In 2014, Le Monde published documents from the Snowden archive revealing that Canada’s SIGINT agency, the Communications Security Establishment (CSE [website here]), suspected that Paris was behind a cyber espionage campaign that began in 2009 targeting Iran’s nuclear program but also targeting computers in Canada. CSE was able to attribute the campaign to the French based on some reverse engineering revealing that the malware developer used references to a French children’s cartoon character, Babar the Elephant. That reference also led Kaspersky [US  website here] to baptise the malware Animal Farm. Barbier recalls that CSE “concluded that he [the malware author] was French. And yes, it was a Frenchman.”..

Canadian media do not seem to have noticed these revelations at the time. Lots more on  SIGINT here.

Mark Collins, a prolific Ottawa blogger, is  a Fellow at the Canadian Global Affairs Institute; he tweets @Mark3Ds

Mark Collins – US Allies: "No" to No US Nuke First Use (Obama to Announce?)

Some friends are getting nervous they might be left in the deterrent lurch and lots of leaking is going on (current NATO policy, for its part, on nuclear weapons’ use is not terribly clear):

U.S. allies unite to block Obama’s nuclear ‘legacy’

President Obama’s last-minute drive for a foreign-policy legacy is making U.S. allies nervous about their own security. Several allied governments have lobbied the administration not to change U.S. nuclear-weapons policy by promising never to be the first to use them in a conflict.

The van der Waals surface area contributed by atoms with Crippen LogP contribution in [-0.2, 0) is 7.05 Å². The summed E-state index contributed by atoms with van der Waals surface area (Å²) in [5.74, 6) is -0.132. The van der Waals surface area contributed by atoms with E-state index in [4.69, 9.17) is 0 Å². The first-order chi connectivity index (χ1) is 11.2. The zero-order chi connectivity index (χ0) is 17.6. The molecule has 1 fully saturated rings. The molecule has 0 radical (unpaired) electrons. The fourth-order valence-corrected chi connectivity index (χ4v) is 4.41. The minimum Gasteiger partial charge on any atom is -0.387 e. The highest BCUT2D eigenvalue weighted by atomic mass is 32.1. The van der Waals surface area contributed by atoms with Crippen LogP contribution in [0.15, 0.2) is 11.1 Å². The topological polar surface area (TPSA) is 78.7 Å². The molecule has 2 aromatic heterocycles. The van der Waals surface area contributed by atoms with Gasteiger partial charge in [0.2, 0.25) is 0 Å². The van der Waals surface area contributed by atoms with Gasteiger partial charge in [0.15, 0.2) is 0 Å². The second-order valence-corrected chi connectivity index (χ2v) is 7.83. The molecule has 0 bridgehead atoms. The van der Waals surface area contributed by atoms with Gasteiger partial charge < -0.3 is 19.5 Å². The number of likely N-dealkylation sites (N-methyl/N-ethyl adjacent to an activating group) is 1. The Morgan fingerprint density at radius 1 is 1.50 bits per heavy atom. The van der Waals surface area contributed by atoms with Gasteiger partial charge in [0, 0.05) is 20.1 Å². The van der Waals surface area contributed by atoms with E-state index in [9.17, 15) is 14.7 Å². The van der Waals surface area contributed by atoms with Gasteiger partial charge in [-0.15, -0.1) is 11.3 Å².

The governments of Japan, South Korea, France and Britain have all privately communicated their concerns about a potential declaration by President Obama of a “no first use” nuclear-weapons policy for the United States. U.S. allies have various reasons for objecting to what would be a landmark change in America’s nuclear posture, but they are all against it, according to U.S. officials, foreign diplomats and nuclear experts.

Japan, in particular, believes that if Obama declares a “no first use” policy, deterrence against countries such as North Korea will suffer and the risks of conflict will rise. Japanese Prime Minister Shinzo Abe personally conveyed that message recently to Adm. Harry Harris Jr., the head of U.S. Pacific Command, according to two government officials.

U.S. allies in Europe have a separate, additional concern. They don’t want any daylight between their nuclear policies and those of the United States, especially since Britain, France and the United States all are permanent members of the U.N. Security Council. In the case of an emergency, those differences could cause real coordination problems.

“It’s my understanding that the defense ministries of many of our allied nations have lobbied the White House against changing this doctrine, and there’s been particularly strong opposition from the U.K., France, Japan and South Korea,” said Joe Cirincione, president of the Ploughshares Fund, , an anti-proliferation advocacy group that supports the policy change. “We have an interest in creating an international norm that no one should use nuclear weapons first. The allies lobbying against it are nervous nellies.”

The White House is considering declaring a “no first use” nuclear-weapons policy as one of several ways Obama can advance his non-proliferation agenda in his final months in office. Several options are under debate, and no final decisions have been made on “no first use.”

The president wants to roll out announcements on nuclear policy in September to coincide with his final appearance at the U.N. General Assembly, officials said. One administration official told me that, in part because of allied concerns, the internal push on “no first use” was not gaining traction…

One assumes that “no first use” is an issue the Canadian government would simply prefer to duck. Then there are these American plans:

New USAF ICBMs/New USAF Nuke ALCM (cruise missile)